them to arrive. Driving home that late August afternoon,
I remember rolling down my car window and letting
the warmth of the sun in. I remember feeling like every
single thing I looked at outside my windows, the fields and trees
I was driving by, were in sharper focus somehow, more beautiful,
more alive than I’d noticed on any of the other days I drove those
same roads home from that hospital. Looking back, these many years,
on that day and that moment, it’s clear to me that witnessing that
patient’s death made my heart open up, my consciousness sharpen;
I was more acutely aware of the beauty and the sanctity
of life because the reality of death was so real.
That awareness, I’m afraid lessens over time.
A week or so later, I remember reading this man’s obituary
in the paper, and smiling and laughing out loud when I
came across the sentence the family so thoughtfully
included about me. “Blank’s family wishes to thank,
hospital chaplain, Sara Hogman, for her kindness
and loving presence the day he died.”
It’s important (and appropriate) to be humble about these things…
Any one of us is capable of being present,
which is ministering with another, with our
loved ones when the end of life comes or is near.
If we prepare ourselves, the end of life can be a powerful,
life-shaping, life-giving experience; one that can remind us
to see and celebrate the very gift and privilege of being alive.
That heightened awareness of the sanctity and sacredness of life
can, and we hope will, compel and call us to live our lives
out of a more grateful and generous places…
with more caring and a greater felt-sense responsibility
at work in us, for the well-being of all others, and all of life as a whole.
I love that Eileen Brennan, whose living a long life,
is willing to share her wisdom with us. She knows, she
told us this morning, that reflection is the name of the game
in her life at this time. With humility and courage, she dares
to look, as she says, “at the mountains she has not climbed
straight in the face, tempered by a sense of fullness
about the overall living she has carved.”
Eileen Brennan wants to “arrive in time,” as she says it,
to [able to] live open-eyed near the end. Her work now,
like all of our work, “is to pay attention.”
Last Saturday morning, I was invited by Lori Johnson
to lead a workshop organized for hospice volunteers
participating in an Enrichment Day program hosted for
them by Hospice Volunteers of Hancock County. My assignment
that day was to talk about spirituality and end of life care,
how each person who provides hospice care has the chance
to become a more confident and skillful spiritual care provider—
someone whose working at being more present
with another human being;
someone whose committed to practicing deep listening
and intentionally making room in their relationship
and time with another to listen to the life stories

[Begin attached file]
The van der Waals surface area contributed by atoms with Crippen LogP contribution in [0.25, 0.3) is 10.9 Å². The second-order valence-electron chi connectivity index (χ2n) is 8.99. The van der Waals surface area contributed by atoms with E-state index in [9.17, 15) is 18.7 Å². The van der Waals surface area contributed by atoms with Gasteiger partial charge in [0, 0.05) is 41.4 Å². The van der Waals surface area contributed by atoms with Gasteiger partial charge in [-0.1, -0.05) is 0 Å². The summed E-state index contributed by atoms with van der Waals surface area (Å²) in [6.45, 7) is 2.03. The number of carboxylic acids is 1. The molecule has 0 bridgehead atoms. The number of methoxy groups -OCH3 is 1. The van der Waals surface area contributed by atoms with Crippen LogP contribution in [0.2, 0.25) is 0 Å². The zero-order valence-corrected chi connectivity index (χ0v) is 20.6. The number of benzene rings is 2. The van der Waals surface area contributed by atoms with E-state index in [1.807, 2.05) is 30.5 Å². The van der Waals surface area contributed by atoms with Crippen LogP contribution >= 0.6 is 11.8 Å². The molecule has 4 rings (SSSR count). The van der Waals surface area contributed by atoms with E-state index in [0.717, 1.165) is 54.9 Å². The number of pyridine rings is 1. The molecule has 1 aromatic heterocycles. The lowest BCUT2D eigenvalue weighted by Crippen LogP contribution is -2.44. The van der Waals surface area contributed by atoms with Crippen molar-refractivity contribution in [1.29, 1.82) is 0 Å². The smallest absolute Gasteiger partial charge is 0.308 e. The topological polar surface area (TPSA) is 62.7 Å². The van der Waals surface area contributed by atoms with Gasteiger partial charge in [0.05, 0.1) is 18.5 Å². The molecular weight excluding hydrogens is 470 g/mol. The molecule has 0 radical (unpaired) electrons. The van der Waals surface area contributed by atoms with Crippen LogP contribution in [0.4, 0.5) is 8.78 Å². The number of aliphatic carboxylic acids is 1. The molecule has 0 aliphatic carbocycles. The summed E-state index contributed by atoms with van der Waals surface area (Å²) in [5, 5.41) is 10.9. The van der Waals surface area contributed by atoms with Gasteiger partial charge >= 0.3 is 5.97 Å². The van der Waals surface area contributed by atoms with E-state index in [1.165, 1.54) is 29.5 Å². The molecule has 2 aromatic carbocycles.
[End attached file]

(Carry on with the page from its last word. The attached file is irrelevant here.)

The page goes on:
that person would choose to share, as they wrestle
with making sense of what their life means now,
particularly as the reality of their death becomes more and more real…
I opened my talk by singing the second of the two songs
our choir sang today…I’ve been singing it to myself,
on and off again since then. It looks like it might be a hard road,
but I’m gonna walk it with you. And I know it might
have a heavy load, but I can carry some, too.
I will lift you up, when they push you down,
raise my voice and stand my ground, well
it looks like it’s might be a hard road,
but I’m gonna walk it with you…”
A few weeks ago, in preparation for last week’s second
NEW TO UU class Amy facilitated about theology—
the how and why of our living and understanding and
relating to god, or the holy, as we define that—
Amy gave us an article to read by the now late Rev.
Forrest Church, a UU minister who served our
All Souls Church in New York City for more than two
decades, and wrote about his experience (and making sense)
of living and dying of cancer, which happened for him in 2008.
In this article, Church makes the claim that “religion
is our “human response” to the dual reality of being alive
and having to die…that because we know we are going to die,
we question what life means.” He goes on to say this: that “If religion
is our response to the dual reality of being alive and having to die,
the purpose of life is to live in such a way that our lives
will prove worthy of dying for.” Awe and humility
are what we are called to cultivate and live out of in
our lives, as the miracles of birth and death are the
sacraments that unite all of us in a shared mystery.”
In others of her poems, and lines of poetry that will always
live with me, Mary Oliver asks us this question and invites
us into this awareness of what life and living calls us to:
Tell me, what do you plan to do with your
one wild and precious life?
To live in this world, you must be able to do three things:
To love what is mortal, to hold it against your chest knowing
your own life depends on it, and when the time comes,
To let it go, to let it go…
May we walk each to the other side,
with love and compassion as our guides.
May we turn toward, rather than turn away
from the sacred and life changing, love transforming
experience of being and feeling alive, while knowing, too,
that we will die. May we be gentle with those who are
grieving significant and still tender losses.
Let us be together now, a few moments, in silence,
with awe and humility at work in us as we ponder
all that love calls us to…